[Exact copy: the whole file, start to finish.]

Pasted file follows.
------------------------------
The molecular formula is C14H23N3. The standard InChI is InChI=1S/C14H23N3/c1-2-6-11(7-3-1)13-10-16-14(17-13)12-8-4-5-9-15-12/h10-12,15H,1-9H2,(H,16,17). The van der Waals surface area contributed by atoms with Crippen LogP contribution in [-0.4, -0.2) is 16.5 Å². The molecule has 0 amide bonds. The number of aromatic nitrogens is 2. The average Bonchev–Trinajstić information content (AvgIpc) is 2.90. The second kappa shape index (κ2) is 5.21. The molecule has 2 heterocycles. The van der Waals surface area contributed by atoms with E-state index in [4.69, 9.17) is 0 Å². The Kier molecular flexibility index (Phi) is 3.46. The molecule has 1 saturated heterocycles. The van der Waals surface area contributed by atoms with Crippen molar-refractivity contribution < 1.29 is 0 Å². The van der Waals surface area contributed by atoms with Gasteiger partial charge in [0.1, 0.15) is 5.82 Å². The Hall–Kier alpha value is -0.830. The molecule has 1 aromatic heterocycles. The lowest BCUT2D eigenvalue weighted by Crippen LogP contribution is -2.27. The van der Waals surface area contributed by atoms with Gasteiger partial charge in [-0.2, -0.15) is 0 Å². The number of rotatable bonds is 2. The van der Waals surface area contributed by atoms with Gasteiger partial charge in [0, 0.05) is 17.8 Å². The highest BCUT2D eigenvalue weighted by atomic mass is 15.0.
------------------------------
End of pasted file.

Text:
The molecular formula is C14H23N3. The standard InChI is InChI=1S/C14H23N3/c1-2-6-11(7-3-1)13-10-16-14(17-13)12-8-4-5-9-15-12/h10-12,15H,1-9H2,(H,16,17). The van der Waals surface area contributed by atoms with Crippen LogP contribution in [-0.4, -0.2) is 16.5 Å². The molecule has 0 amide bonds. The number of aromatic nitrogens is 2. The average Bonchev–Trinajstić information content (AvgIpc) is 2.90. The second kappa shape index (κ2) is 5.21. The molecule has 2 heterocycles. The van der Waals surface area contributed by atoms with E-state index in [4.69, 9.17) is 0 Å². The Kier molecular flexibility index (Phi) is 3.46. The molecule has 1 saturated heterocycles. The van der Waals surface area contributed by atoms with Crippen molar-refractivity contribution < 1.29 is 0 Å². The van der Waals surface area contributed by atoms with Gasteiger partial charge in [0.1, 0.15) is 5.82 Å². The Hall–Kier alpha value is -0.830. The molecule has 1 aromatic heterocycles. The lowest BCUT2D eigenvalue weighted by Crippen LogP contribution is -2.27. The van der Waals surface area contributed by atoms with Gasteiger partial charge in [-0.2, -0.15) is 0 Å². The number of rotatable bonds is 2. The van der Waals surface area contributed by atoms with Gasteiger partial charge in [0, 0.05) is 17.8 Å². The highest BCUT2D eigenvalue weighted by atomic mass is 15.0.